Among all the history essays, one of the most significant pieces of writing I did while at university was a piece on fasting for the (sadly now defunct) magazine Christis. I’d had the bright idea that the spiritual discipline of fasting would be a perfect way to save money and keep within my limited budget. However, I made the mistake of checking out what the Bible says about fasting and the piece I wrote was about how Isaiah 58 had stopped me in my tracks. In my reflection, I realised that fasting with your eye mainly on your own benefit is missing the point.
A key message of that chapter in Isaiah is that God is passionately concerned about social justice. Therefore, while it is more of a non-violent protest action than an act of “spiritual” devotion (in the small sense of the word – not the fullness of spirituality that makes up the abundant life promised by Jesus in John 10:10), I think the End Hunger Fast campaign is very worthwhile and I am taking part. It is a shame on the developed nation of Britain that emergency measures like food banks have been on the increase while we still throw so much edible food away. Problems like this are an area politicians can make a difference to when they don’t get distracted by petty party point scoring and this national day of fasting is a deliberately political move to draw attention to this.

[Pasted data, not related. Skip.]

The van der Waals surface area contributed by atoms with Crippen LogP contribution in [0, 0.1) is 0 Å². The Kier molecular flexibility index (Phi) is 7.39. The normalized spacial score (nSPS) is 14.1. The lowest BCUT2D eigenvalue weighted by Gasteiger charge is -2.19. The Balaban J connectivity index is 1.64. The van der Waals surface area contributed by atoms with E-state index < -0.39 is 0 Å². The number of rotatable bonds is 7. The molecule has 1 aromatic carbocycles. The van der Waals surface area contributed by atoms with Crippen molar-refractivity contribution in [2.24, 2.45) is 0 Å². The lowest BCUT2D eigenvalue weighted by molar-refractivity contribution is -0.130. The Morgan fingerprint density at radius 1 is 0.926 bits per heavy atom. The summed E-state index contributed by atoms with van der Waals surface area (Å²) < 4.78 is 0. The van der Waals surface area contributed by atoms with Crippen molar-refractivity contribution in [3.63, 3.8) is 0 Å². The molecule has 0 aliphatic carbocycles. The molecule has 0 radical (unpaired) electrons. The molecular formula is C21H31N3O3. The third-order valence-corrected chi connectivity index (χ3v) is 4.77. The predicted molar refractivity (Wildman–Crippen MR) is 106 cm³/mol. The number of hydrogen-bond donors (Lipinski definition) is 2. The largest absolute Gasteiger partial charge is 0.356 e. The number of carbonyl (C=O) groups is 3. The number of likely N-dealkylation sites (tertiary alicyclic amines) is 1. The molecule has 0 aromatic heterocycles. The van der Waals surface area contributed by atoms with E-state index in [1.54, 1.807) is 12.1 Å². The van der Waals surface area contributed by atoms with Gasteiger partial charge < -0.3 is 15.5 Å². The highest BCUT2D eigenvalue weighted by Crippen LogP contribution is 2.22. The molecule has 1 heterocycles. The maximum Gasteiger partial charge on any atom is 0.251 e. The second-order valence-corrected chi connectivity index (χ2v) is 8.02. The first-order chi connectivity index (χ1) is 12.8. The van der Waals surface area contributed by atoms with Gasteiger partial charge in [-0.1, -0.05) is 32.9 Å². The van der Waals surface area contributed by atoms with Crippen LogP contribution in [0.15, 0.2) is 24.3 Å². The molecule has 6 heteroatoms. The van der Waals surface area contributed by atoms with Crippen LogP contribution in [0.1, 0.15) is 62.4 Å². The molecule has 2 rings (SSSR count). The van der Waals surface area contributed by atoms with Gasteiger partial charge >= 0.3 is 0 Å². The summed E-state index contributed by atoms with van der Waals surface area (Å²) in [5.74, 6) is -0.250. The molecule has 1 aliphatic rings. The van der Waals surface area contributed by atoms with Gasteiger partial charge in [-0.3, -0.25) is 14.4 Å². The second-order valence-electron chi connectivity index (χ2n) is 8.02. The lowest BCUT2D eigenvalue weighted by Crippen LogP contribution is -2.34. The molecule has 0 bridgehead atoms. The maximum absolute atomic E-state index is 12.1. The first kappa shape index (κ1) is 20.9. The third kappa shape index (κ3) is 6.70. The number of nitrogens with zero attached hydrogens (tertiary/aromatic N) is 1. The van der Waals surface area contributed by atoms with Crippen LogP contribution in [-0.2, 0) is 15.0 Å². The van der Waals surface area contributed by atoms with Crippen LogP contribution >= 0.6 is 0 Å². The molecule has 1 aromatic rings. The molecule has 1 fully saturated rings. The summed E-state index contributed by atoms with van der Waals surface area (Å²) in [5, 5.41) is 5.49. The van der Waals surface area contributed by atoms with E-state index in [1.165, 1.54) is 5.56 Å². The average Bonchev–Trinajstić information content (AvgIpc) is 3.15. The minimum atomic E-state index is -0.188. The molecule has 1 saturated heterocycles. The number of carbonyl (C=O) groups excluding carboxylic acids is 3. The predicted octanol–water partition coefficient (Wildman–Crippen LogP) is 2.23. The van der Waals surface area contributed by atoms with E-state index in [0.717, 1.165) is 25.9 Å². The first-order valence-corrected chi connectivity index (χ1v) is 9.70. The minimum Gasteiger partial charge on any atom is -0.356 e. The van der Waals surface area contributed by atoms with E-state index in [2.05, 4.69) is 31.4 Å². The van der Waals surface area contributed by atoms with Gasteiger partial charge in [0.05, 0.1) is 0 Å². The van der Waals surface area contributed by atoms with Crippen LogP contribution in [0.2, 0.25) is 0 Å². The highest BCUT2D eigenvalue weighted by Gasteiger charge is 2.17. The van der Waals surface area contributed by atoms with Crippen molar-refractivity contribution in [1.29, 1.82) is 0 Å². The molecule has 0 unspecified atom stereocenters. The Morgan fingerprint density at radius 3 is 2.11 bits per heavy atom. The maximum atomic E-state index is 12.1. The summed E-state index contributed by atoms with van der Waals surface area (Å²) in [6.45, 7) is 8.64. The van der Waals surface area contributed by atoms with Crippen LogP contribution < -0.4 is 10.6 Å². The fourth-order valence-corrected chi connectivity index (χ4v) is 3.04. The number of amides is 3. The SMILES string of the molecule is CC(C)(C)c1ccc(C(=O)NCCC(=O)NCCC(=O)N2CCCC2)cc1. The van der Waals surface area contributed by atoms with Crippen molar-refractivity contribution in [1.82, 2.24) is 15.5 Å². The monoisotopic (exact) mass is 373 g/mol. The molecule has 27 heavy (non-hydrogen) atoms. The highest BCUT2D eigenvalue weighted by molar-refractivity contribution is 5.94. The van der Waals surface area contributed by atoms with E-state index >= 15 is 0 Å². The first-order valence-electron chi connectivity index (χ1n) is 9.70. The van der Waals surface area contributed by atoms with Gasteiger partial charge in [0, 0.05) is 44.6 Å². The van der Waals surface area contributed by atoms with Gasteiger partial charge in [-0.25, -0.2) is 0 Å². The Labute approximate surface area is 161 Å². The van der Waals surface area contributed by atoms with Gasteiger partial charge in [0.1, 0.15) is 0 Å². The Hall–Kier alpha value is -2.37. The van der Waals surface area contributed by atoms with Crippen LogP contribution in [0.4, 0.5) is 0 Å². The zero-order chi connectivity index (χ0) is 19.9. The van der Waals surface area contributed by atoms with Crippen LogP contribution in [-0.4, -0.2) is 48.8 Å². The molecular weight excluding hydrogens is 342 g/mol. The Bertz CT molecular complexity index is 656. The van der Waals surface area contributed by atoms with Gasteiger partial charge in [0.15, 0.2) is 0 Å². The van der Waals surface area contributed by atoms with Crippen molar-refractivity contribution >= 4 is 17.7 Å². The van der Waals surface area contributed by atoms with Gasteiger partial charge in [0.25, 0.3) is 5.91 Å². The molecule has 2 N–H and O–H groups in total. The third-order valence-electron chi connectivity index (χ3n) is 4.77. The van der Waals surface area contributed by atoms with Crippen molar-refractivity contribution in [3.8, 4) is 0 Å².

I should have mentioned this before. If you are only hearing about it for the first time, you’ve probably had breakfast, prepared your lunch and got something in mind for dinner (unless you are one of that too-large group who often face bare cupboards). Will it make a difference? I’m not sure how widespread the campaign has been but I think that God, who doesn’t hide the fact that he loves social justice and us choosing to care for others rather than exploit them, will be smiling.